Richardson reported that the Attorney Generalís office just came out with their latest version of the Public Meetings Law and Public Records Law Manual.  She noted for public meetings laws, the laws lie in Oregon Revised Statutes 192.620.  She indicated that the state of Oregon has a policy that they do good governance by being transparent by having public meetings and having the publicís business done in open meetings.  She added that ORS 192.620 states that all meetings of a governing body of a public  body for which a quorum is required in order to make a decision or to deliberate toward a decision on any matter are subject to this law.  She said it must be posted so citizens can see the general topic of discussion and know what date and where.   She added the law doesnít apply only to the Board of Commissioners, but it applies to any committees, subcommittees or advisory groups if a quorum is required or if they give advice to the Board.  She said because they are in a world with computers, they talk about communications between and among quorum members and they say a meeting can be convened electronically.  She stated if meetings are being convened electronically, there has to be notice and the public has to be able to view it.  She stated that they give a warning to members of public bodies to be carefully they are not making a decision or deliberating toward a decision via electronic communications.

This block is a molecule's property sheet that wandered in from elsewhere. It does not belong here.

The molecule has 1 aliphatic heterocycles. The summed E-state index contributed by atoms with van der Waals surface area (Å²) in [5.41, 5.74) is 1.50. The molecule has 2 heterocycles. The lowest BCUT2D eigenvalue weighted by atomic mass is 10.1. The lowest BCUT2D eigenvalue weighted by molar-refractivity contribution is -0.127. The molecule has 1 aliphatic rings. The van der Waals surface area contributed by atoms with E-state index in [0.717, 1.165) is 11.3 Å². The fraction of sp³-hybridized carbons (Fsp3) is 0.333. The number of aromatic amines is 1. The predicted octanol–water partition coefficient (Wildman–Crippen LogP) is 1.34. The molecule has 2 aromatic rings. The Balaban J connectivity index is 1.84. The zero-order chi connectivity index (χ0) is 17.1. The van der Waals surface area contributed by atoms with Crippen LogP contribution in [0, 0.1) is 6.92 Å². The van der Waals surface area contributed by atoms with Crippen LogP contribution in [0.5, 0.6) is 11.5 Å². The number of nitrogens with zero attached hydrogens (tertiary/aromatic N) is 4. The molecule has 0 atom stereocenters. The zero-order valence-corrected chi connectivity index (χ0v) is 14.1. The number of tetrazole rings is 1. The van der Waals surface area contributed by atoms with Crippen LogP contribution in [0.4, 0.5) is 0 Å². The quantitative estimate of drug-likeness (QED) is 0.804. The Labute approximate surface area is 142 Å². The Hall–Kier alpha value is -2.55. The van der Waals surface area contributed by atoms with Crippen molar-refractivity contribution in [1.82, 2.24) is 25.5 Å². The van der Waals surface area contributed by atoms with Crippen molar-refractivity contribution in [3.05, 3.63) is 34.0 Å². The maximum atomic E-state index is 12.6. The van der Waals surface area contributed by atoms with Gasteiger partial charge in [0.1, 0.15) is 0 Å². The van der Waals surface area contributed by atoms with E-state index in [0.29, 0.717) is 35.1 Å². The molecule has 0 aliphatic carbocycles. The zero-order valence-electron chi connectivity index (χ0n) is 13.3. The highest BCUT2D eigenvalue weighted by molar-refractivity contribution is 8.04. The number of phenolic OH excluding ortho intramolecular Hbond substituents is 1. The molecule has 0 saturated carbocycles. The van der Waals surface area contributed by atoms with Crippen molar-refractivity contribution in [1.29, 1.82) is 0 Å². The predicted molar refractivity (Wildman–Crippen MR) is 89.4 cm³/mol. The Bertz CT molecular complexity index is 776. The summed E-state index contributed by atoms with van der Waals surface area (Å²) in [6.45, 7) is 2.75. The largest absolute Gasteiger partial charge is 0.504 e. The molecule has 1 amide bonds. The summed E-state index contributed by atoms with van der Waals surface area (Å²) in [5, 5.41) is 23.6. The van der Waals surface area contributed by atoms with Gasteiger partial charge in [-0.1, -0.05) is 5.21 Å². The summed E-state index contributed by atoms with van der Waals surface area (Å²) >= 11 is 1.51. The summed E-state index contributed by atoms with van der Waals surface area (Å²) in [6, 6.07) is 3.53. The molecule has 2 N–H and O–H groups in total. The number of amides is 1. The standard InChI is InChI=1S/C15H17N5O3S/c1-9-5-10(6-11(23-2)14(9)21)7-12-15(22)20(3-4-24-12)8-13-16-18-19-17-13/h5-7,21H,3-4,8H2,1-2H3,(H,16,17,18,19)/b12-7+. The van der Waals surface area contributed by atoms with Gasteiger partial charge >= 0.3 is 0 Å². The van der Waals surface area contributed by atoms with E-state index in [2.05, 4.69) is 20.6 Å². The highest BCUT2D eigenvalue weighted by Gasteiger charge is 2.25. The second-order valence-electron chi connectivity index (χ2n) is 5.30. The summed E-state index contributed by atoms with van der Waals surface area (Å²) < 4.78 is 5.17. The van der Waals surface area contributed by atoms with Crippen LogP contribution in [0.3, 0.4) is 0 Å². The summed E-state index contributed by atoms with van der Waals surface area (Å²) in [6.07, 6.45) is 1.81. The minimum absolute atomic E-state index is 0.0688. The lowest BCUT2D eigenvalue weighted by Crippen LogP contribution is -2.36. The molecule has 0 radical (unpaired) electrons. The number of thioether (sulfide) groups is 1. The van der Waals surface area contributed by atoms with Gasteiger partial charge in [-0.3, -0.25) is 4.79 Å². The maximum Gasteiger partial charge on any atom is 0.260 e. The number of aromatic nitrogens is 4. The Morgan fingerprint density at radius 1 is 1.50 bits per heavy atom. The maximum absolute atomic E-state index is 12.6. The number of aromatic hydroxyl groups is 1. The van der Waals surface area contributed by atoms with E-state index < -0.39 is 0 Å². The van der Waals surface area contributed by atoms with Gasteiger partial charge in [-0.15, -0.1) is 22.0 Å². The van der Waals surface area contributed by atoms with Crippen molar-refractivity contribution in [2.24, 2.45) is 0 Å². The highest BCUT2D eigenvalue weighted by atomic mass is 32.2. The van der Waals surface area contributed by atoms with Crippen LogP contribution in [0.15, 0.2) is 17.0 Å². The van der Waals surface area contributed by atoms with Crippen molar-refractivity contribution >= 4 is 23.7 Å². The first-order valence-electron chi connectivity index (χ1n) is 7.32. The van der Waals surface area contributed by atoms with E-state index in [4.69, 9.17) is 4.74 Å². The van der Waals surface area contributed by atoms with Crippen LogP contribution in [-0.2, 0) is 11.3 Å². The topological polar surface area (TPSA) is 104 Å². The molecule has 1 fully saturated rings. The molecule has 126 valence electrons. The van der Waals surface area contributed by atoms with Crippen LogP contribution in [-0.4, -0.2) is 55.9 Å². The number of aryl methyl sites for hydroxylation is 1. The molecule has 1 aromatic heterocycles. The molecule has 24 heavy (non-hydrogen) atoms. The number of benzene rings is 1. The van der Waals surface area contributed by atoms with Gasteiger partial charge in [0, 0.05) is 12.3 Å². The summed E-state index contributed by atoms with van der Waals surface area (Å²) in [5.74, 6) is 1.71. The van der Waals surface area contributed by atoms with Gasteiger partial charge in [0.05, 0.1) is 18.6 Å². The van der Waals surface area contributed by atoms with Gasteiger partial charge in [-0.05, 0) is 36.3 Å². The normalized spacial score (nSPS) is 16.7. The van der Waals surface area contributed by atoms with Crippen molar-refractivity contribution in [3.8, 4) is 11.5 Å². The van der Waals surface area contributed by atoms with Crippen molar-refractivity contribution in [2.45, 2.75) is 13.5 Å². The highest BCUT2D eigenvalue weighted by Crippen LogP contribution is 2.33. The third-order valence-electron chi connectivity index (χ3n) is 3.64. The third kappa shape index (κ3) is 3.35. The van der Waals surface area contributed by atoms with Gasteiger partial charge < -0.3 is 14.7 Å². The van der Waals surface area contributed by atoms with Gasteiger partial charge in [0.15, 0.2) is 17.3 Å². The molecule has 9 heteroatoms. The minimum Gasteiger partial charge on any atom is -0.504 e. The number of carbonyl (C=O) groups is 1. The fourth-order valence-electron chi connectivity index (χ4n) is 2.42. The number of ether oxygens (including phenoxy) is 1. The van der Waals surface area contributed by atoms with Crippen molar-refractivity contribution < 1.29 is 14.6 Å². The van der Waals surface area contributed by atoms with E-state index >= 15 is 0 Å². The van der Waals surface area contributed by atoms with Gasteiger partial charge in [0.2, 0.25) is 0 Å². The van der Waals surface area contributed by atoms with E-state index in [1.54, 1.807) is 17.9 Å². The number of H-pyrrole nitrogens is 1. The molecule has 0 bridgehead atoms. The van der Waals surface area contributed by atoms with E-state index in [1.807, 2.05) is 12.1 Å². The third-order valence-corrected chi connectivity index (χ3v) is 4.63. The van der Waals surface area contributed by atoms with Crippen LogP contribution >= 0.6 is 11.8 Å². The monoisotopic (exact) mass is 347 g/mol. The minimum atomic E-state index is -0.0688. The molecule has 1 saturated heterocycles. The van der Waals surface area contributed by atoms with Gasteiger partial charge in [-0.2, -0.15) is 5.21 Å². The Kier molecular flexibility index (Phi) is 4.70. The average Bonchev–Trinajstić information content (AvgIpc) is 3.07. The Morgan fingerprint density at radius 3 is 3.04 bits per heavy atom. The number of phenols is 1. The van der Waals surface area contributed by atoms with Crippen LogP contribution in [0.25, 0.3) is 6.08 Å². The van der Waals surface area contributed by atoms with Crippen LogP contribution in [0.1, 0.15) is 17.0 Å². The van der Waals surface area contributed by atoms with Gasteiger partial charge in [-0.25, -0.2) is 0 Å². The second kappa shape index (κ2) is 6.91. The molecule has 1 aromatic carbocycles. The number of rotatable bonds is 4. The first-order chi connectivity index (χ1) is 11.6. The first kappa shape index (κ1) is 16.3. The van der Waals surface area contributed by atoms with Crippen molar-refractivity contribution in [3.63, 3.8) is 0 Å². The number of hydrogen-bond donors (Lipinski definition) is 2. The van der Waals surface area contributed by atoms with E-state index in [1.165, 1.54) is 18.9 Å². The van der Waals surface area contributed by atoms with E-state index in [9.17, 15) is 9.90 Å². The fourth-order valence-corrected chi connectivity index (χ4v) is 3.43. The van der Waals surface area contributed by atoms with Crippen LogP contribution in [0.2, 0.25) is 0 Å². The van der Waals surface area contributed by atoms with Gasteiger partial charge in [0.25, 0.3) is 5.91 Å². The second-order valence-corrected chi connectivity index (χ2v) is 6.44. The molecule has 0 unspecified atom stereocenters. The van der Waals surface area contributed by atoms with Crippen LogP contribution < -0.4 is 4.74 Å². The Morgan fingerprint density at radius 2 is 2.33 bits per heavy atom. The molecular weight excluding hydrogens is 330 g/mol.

Fleenor asked when it states electronically linked computers, what that meant.

 

Richardson replied that the example they gave were commissioners actually communicating at the same time,  like e-mailing each other at the same time.  She noted whatever city they were using as an example has created a law that a quorum canít be using the computers at the same time. 

 

Fleenor asked if three commissioners were at their computer doing unrelated activities if that was prohibited.